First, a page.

Trigger Warning: Mentions of rape, sexual assault, and violence, child sexual abuse, and marriage, police violence
Half of humanity remains shackled by the patriarchy’s chains, which have permeated each culture, respectively. Across the Middle East, ultra-conservative norms about gender contribute to profound oppression and human rights violations. The following are true stories of some of the most heinous violence cases against women in Syria, Jordan, Yemen, and Saudi Arabia.
ZAHRA AL-AZZO OF SYRIA
Zahra Al-Azzo was born in the village of Nashweh in 1990 in Bashar Al-Assad‘s Syria. Her family was part of the Bagara tribe, and Zahra lived a perfectly ordinary life alongside her nine siblings. Zahra’s father became an alcoholic and had an affair, leading to one of her brothers assuming the family’s financial care. Zahra learned about her father’s affair with one of her father’s so-called “friends,” Tayseer. He then proceeded to threaten Zahra, saying that he would reveal her father’s affair if she did not go to his house with them.
The punishment for being an adulterer or mistress death in the name of honor by the tribe. To protect her father, she left with Tasyeer. She was kidnapped by Tasyeer and taken to Damascus, where she was raped repeatedly in an apartment. After an anonymous tip to the police, she was taken to the police station. She was forced to submit to a so-called “virginity test,” which is used to determine if women still have their hymens intact if they are unmarried women. This dehumanizing procedure is practiced in various Middle Eastern and North African countries. It’s used in Syria with women who come in contact with the law. As a result of the absence of her hymen and because she was underage, she was sent to a women’s prison because there are no women’s shelters in Syria. It was too dangerous to send her back to her family.
If her family became aware that she was no longer a virgin, they would honor kill (femicide) to protect her family’s reputation. Her brother found her in prison and told her that she could restore her family’s honor if she married her cousin Fawaz. Fawaz wanted to make sure that Zahra wouldn’t be harmed if she left the institution to marry him. Thus, he waited many months before getting her father to authorize her release. After she was released, she married Fawaz. After a month of being married, Zahra’s brother, Faiez, said that he had visited her. Faiez honor killed her sister shortly after Fawaz left for work.
MASOUMEH OF JORDAN
Masoumeh was dragged out of a car’s trunk in a white dress with her hands bound up. Two large men were escorting her into a hole in the ground. She was receiving her punishment for “tempting a man” into adultery. By doing so, she had insulted her father’s honor. Masoumeh was nine, and he was twenty-five. She was lowered to the ground as she was sobbing. As she entered the hole, the men and women of the village began stoning her death.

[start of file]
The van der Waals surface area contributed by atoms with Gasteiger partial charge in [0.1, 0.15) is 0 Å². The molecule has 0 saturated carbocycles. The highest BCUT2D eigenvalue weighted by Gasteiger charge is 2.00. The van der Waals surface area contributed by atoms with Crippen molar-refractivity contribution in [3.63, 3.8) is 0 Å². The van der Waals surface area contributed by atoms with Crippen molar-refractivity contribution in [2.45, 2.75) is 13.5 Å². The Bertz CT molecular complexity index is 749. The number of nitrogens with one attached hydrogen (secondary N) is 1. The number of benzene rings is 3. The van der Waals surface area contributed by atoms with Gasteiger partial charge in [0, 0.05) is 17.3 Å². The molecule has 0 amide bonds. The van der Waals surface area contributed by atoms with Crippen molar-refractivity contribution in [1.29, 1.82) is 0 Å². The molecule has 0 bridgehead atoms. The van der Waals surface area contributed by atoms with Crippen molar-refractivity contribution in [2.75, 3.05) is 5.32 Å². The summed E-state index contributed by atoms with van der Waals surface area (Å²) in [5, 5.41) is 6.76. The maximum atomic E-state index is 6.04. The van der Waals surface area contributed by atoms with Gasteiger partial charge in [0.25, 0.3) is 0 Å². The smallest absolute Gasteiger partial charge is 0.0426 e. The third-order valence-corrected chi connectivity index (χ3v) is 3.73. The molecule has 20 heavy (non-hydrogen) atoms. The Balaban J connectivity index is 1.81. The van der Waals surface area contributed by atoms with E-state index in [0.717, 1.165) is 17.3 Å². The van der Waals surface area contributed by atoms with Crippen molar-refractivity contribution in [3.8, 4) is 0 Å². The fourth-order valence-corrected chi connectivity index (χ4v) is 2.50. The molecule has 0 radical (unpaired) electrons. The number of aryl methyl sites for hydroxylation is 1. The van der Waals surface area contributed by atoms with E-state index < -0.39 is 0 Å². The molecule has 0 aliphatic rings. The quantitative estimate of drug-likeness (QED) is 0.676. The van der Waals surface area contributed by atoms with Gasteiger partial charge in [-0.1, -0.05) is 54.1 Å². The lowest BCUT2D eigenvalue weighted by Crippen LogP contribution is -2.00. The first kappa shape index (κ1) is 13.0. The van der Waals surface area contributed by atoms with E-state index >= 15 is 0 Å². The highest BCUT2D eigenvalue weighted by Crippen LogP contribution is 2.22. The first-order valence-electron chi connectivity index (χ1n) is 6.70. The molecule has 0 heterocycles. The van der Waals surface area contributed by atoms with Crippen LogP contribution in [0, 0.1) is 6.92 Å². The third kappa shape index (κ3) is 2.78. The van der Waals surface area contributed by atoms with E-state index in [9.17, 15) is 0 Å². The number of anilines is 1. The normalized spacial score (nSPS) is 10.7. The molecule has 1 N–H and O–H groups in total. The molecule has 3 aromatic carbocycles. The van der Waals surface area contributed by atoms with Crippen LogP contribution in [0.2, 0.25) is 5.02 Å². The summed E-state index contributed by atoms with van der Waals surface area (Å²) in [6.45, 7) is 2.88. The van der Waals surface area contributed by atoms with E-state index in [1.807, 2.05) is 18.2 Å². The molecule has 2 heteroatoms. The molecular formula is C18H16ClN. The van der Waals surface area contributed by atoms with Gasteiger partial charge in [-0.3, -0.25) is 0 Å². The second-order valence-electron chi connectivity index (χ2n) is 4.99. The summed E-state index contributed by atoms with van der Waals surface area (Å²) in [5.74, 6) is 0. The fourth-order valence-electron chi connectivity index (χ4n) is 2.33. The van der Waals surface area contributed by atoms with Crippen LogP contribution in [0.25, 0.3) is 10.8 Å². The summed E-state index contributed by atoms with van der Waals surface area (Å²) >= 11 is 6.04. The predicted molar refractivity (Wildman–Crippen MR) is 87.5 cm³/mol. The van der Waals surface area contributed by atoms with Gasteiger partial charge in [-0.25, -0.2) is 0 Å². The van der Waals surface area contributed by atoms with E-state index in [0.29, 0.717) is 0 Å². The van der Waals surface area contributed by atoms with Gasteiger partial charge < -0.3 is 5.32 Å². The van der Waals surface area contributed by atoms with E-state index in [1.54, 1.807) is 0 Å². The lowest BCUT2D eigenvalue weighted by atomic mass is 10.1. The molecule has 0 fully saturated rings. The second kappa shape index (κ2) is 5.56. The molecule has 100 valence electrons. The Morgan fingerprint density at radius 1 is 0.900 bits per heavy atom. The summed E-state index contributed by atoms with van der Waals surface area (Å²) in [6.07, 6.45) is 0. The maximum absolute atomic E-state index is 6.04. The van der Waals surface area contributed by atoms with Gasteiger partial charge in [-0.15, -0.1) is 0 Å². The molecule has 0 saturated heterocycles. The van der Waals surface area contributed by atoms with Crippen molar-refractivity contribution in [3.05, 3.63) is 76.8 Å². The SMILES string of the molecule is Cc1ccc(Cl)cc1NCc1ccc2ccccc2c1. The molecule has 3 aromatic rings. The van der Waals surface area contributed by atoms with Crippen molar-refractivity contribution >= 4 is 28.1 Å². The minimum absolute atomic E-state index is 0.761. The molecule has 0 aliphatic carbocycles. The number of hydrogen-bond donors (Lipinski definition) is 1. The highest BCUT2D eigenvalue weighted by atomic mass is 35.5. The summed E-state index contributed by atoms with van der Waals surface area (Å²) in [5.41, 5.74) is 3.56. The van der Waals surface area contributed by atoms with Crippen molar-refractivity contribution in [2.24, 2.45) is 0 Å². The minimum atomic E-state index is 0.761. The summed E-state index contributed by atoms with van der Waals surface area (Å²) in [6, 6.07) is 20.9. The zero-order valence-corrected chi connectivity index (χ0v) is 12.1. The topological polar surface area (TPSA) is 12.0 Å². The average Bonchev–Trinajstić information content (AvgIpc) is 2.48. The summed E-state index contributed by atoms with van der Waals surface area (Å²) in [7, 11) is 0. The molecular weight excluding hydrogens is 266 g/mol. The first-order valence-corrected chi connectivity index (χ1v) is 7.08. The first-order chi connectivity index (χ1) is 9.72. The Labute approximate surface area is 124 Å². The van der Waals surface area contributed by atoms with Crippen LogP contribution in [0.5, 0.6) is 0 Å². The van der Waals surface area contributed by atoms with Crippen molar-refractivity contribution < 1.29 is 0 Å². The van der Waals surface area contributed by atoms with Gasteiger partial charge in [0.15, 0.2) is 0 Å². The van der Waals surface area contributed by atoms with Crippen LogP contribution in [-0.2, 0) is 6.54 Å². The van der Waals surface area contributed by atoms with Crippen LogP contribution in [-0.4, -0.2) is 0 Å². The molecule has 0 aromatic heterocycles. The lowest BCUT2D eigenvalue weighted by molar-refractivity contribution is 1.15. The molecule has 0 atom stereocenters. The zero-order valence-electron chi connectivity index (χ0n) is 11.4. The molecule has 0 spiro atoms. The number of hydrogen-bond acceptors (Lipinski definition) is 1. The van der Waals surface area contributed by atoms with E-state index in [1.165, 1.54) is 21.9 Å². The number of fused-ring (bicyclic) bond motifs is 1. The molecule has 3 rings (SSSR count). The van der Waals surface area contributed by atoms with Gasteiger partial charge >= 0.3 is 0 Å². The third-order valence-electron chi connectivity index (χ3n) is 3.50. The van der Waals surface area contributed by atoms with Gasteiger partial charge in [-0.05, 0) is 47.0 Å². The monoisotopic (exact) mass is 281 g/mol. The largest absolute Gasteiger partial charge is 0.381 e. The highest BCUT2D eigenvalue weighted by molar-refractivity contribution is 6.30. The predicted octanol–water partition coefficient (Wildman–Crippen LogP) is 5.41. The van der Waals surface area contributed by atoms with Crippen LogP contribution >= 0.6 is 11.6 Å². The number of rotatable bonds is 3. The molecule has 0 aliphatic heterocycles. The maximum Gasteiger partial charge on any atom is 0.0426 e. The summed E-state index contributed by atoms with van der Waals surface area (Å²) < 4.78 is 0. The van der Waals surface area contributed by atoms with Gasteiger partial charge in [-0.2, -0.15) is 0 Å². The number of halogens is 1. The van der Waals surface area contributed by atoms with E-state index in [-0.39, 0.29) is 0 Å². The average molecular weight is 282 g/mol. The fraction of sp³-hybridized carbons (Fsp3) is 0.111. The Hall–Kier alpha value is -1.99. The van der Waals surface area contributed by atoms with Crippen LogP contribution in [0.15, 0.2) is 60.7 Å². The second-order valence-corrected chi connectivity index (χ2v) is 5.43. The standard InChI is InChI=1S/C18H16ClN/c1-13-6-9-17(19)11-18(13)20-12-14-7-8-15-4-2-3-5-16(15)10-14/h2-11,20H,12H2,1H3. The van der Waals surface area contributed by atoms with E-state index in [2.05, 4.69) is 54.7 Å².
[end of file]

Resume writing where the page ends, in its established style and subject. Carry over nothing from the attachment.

2002 MECCA SCHOOL FIRE
In Mecca’s all-girls school, some eight hundred schoolgirls were crammed into a school designed for two hundred students. As they were all female students, they removed their hijabs inside the school. It is prohibited in Saudi Arabia for girls who have reached puberty not to wear the hijab in public. A fire started inside the school, and there were no emergency exits, fire extinguishers, and the main doors were locked. Saudi morality police forbid firefighters from entering the building to rescue the schoolgirls because they didn’t have their headscarves. They argued it was sinful to interact with unveiled girls. Seventeen schoolgirls died, and fifty-two others were injured.
RAWAN OF YEMEN
Rawan was an eight-year-old Yemeni girl who was forced into a marriage with a forty-five-year-old man. She died of internal bleeding after her new “husband” penetrated her so aggressively. More than 52% of Yemeni girls are married off before they turn eighteen.
After reading these devastating stories, we must ask ourselves why honor is tied to a woman’s virginity. How can an entire family’s reputation be linked to the existence or lack of their daughter’s hymens? Why are little girls being punished for men assaulting or raping or harassing them? Some women and girls experience what Zahra, Masoumeh, Rawan, and the schoolgirls lived through today. What is being done to help them? Suppose we continue to turn a blind eye to violence against women, not only in the Middle East but internationally. What differentiates us from our oppressors?
Headscarves and Hymens: Why the Middle East needs a Sexual Revolution by Mona Eltahawy
The Seven Necessary Sins for Women and Girls by Mona Eltahawy
Inside an Honor Killing by Lene Wold
Excellent Daughters: The Secret Lives of Young Women Who Are Transforming the Arab World